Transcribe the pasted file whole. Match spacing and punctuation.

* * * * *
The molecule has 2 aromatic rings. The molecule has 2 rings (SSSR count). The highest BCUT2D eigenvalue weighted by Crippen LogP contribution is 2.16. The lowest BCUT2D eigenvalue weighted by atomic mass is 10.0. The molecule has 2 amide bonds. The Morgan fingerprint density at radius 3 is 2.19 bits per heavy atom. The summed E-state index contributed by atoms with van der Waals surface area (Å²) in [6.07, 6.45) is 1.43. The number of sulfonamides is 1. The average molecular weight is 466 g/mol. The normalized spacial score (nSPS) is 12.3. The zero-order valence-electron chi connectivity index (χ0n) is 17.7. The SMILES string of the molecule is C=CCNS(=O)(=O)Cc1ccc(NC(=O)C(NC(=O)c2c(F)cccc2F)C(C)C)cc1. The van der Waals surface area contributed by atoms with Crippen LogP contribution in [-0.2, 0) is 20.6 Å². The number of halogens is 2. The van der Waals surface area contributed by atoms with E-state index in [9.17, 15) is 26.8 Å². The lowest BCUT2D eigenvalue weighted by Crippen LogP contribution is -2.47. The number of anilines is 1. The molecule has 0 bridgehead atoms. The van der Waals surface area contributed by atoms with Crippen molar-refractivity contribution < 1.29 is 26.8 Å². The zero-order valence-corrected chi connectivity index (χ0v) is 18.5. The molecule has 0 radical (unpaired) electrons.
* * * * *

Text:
The molecule has 2 aromatic rings. The molecule has 2 rings (SSSR count). The highest BCUT2D eigenvalue weighted by Crippen LogP contribution is 2.16. The lowest BCUT2D eigenvalue weighted by atomic mass is 10.0. The molecule has 2 amide bonds. The Morgan fingerprint density at radius 3 is 2.19 bits per heavy atom. The summed E-state index contributed by atoms with van der Waals surface area (Å²) in [6.07, 6.45) is 1.43. The number of sulfonamides is 1. The average molecular weight is 466 g/mol. The normalized spacial score (nSPS) is 12.3. The zero-order valence-electron chi connectivity index (χ0n) is 17.7. The SMILES string of the molecule is C=CCNS(=O)(=O)Cc1ccc(NC(=O)C(NC(=O)c2c(F)cccc2F)C(C)C)cc1. The van der Waals surface area contributed by atoms with Crippen LogP contribution in [-0.2, 0) is 20.6 Å². The number of halogens is 2. The van der Waals surface area contributed by atoms with E-state index in [9.17, 15) is 26.8 Å². The lowest BCUT2D eigenvalue weighted by Crippen LogP contribution is -2.47. The number of anilines is 1. The molecule has 0 bridgehead atoms. The van der Waals surface area contributed by atoms with Crippen molar-refractivity contribution < 1.29 is 26.8 Å². The zero-order valence-corrected chi connectivity index (χ0v) is 18.5. The molecule has 0 radical (unpaired) electrons.